Length contraction (no calculations)

  • #1

Main Question or Discussion Point

i am wondering when i read about planets or solar systems that are like 1million lightyears away, those that take into account length contraction, because if the light is traveling at the speed of light then the distance it has to go will contract.

also another (possibly) stupid question: formula for length contract is like

L=Lo/sqrt of 1-v^2/c^2

light travels at the speed of light so it will be L=Lo/0 which is impossible(zero in denominator)... does that mean length can't contract when it comes to light?
 

Answers and Replies

  • #2
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I recommend avoiding the use of the length contraction and time dilation formulas and focusing on the Lorentz transforms instead.

The length contraction formula is only valid for simultaneous pairs of events on two separate worldlines where the pairs are colocated in one of the frame. Here you do not have two separate worldlines and even if you did there is no frame where they would be colocated.

The length contraction formula simply does not apply, but the Lorentz transform does. There is no discernable advantage to the shorter formulas.
 
  • #3
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i am wondering when i read about planets or solar systems that are like 1million lightyears away, those that take into account length contraction, because if the light is traveling at the speed of light then the distance it has to go will contract.

also another (possibly) stupid question: formula for length contract is like

L=Lo/sqrt of 1-v^2/c^2

light travels at the speed of light so it will be L=Lo/0 which is impossible(zero in denominator)... does that mean length can't contract when it comes to light?
It is best to use the Lorentz transformations always until you have had practice in using them, otherwise you end up using the contraction and dialtion formulas inappropriately.

As it happens, the Lorentz contraction formula works in this case for a a frame that approaches the speed of light, since the speed of light in every frame must be c! A frame for light is therefore meaningless.

So yes, as the frame approaches the speed of light, the distance the earth has to travel to get to the origin in that frame approaches 0.
 
  • #4
Pengwuino
Gold Member
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light travels at the speed of light so it will be L=Lo/0 which is impossible(zero in denominator)... does that mean length can't contract when it comes to light?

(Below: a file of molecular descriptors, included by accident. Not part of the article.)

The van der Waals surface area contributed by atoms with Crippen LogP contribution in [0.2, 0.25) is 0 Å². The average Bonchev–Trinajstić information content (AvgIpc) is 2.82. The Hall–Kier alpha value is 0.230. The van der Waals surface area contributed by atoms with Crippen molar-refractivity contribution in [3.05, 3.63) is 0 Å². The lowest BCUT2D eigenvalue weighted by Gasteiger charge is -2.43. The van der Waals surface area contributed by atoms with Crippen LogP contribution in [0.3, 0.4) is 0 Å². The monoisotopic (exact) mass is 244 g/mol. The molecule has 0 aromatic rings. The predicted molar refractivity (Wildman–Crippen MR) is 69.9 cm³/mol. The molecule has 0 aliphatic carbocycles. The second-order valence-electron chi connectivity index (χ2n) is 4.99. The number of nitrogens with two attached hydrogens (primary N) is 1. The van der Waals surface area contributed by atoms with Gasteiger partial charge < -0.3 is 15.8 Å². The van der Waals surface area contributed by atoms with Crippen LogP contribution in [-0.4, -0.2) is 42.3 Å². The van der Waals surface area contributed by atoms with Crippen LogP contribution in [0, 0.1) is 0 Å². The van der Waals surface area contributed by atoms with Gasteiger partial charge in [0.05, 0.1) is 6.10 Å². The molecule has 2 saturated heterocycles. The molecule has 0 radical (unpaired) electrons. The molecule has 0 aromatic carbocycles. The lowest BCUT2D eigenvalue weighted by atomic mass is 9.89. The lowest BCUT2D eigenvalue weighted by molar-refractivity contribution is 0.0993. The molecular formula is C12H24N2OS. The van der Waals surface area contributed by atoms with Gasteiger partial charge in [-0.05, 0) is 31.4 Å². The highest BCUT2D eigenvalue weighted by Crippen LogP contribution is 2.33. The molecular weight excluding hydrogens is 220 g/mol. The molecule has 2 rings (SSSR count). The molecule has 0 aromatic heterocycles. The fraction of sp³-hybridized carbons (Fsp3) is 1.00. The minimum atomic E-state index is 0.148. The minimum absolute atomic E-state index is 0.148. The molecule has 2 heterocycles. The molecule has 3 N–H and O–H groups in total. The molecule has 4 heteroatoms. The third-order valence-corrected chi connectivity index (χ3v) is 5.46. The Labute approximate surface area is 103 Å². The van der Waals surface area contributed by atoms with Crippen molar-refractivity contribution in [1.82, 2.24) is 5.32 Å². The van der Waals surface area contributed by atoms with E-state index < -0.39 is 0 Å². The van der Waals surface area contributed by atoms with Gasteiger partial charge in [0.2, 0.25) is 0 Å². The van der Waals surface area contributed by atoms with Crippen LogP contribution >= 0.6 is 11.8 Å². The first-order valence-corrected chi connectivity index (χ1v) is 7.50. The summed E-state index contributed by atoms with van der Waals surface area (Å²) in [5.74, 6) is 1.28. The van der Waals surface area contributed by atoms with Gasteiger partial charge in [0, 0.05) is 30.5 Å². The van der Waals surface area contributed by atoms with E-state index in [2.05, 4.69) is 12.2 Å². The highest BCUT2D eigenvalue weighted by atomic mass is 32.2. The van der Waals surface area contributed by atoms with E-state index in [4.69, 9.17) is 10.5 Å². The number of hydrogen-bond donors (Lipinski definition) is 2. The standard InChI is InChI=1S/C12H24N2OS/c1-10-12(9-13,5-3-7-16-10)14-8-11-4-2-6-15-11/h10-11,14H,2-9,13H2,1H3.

It simply doesn't make sense to ask what distance the photon sees as the distance between 2 points. Length contraction only applies to massive particles that exclusively travel below the speed of light. It's a simple tenet of special relativity.
 
  • #5
I recommend avoiding the use of the length contraction and time dilation formulas and focusing on the Lorentz transforms instead.

The length contraction formula is only valid for simultaneous pairs of events on two separate worldlines where the pairs are colocated in one of the frame. Here you do not have two separate worldlines and even if you did there is no frame where they would be colocated.

The length contraction formula simply does not apply, but the Lorentz transform does. There is no discernable advantage to the shorter formulas.

LOL i dont know what the lorentz transformation formula is. (i hate physics now too confusing)
 
  • #6
Pengwuino
Gold Member
4,989
15
LOL i dont know what the lorentz transformation formula is. (i hate physics now too confusing)
Don't worry about it. I believe DS's explanation was too complex of an explanation for a simple question. All that really matters is the fact that it's meaningless to talk about what length a photon measures in relativity.
 
  • #7
HallsofIvy
Science Advisor
Homework Helper
41,833
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i am wondering when i read about planets or solar systems that are like 1million lightyears away, those that take into account length contraction, because if the light is traveling at the speed of light then the distance it has to go will contract.

also another (possibly) stupid question: formula for length contract is like

L=Lo/sqrt of 1-v^2/c^2

light travels at the speed of light so it will be L=Lo/0 which is impossible(zero in denominator)... does that mean length can't contract when it comes to light?
You seem to be misunderstanding "length contraction". That has nothing to do with the speed of light moving bewtween two places. The distance, as observed from one of the places would have to do with the speed of each place relative to the other or, as observed from a third place, the speed of the two places relative to the third.
 

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